Giuseppe Verdi’s Un Ballo in Maschera (A Masked Ball), currently onstage at the Bastille Opera in Paris, has had a checkered history. The germ of the story is the assassination of King Gustav III of Sweden at a masked ball in 1792, an event with obvious theatrical appeal not only for Verdi but also for composer Daniel Auber and Eugène Scribe, whose 1833 opera Gustave III, ou Le Bal Masqué provided the basis for Antonio Somma’s libretto for Verdi’s 1859 version.
Royal murder, however, was not a concept that censors in Naples, where the opera was to be premiered, felt comfortable with, so after many changes to the libretto and a move of the premiere from Naples to Rome, the action was finally set in colonial America, where Riccardo, the stand-in for Gustav, is a count and the governor of Boston.
Riccardo is apparently beloved by his people, but behind the scenes are plotters who have suffered from his rule and plan to kill him at the masked ball. Renato, Riccardo’s secretary and close friend, is married to Amelia. Riccardo and Amelia have fallen madly in love, but have not yet revealed their passion to each other.
In an attempt to cure herself of her love for Riccardo, Amelia visits the fortuneteller Ulrica, who has just predicted to an unbelieving Riccardo his imminent death. The two lovers meet in the dark of night and avow their love for each other but are discovered by Renato, who then joins the assassination plot. The tragedy takes place the next day at the masked ball, with Riccardo killed by the hand of his best friend.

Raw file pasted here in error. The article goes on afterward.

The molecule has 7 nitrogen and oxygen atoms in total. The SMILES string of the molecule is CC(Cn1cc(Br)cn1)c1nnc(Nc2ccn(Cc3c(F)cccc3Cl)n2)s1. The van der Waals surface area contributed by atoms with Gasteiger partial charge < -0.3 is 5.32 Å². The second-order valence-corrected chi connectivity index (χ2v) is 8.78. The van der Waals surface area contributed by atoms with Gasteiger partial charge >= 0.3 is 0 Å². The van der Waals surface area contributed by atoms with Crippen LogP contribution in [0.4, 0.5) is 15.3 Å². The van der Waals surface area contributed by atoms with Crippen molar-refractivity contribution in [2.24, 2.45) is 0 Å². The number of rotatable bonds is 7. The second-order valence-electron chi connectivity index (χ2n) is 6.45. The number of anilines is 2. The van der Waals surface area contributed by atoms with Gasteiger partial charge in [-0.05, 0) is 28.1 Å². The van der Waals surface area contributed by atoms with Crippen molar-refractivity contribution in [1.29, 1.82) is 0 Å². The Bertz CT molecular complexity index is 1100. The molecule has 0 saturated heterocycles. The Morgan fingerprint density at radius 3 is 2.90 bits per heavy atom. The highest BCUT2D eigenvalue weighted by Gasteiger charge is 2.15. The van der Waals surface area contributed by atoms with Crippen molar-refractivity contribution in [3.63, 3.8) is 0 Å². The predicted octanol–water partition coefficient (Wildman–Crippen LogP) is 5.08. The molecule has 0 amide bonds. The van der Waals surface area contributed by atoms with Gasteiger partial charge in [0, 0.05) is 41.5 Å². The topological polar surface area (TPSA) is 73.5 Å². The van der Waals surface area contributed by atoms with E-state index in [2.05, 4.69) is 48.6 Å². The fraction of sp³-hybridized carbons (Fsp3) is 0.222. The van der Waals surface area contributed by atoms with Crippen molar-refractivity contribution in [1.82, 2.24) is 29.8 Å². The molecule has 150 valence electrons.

Over the past century and a half, various productions have moved the action to more plausible locations, such as Florence or Naples, but Gilbert Deflo, director of this production (dating from 2007), brings it back to Boston while time-traveling the action to the late 19th century, making Riccardo’s status as a count and governor in America absurd.
With two exceptions, the stage sets and costumes, by William Orlandi, are grim and uninspired, with a simple stepped white semicircle topped by an enormous statue of an eagle or a statue of Riccardo for the political scenes, and an all-black stage for the midnight meeting of Riccardo and Amelia. The stage comes alive, however, for the visit to the red-robed fortuneteller, complete with fiery torches and sensuous dancing by Ulrica’s acolytes.
A word about this scene. I was surprised to see that not only was Ulrica played in blackface (!) but that her writhing acolytes were played by black women. Why? It seems that Deflo envisioned Ulrica as a voodoo priestess (also rather absurd in 19th-century Boston, but whatever; plausibility is not required). In the program notes, Deflo confirms my suspicions of an unthinkingly racist approach to this scene, writing, “Ulrica belongs to the world of repressed intuitions. In my production, this world is represented by a chorus of black women, priestesses of the occult whose symbol is the serpent.… the symbol of a dark psyche: the domain of Ulrica.” It is shocking to come across such disparaging stereotypes even today.
The other visually appealing scene is that of the ball, thanks to the dancers dressed in lighthearted harlequin costumes, although they are in black and white rather than color.
And what of the singing? Soprano Sondra Radvanovsky absolutely killed it in the role of Amelia. Her performance alone is worth the price of admission. She will be replaced by the wonderful Anja Harteros on February 3, 6 and 10.
The other standout was soprano Nina Minasyan in the trouser role of Oscar, Riccardo’s page. Riccardo and Renato were competently sung by tenor Piero Pretti and baritone Simone Piazzola. Mezzo-soprano Varduhi Abrahamyan was a convincing Ulrica. The orchestra, ably conducted by Bertrand de Billy, was in fine form.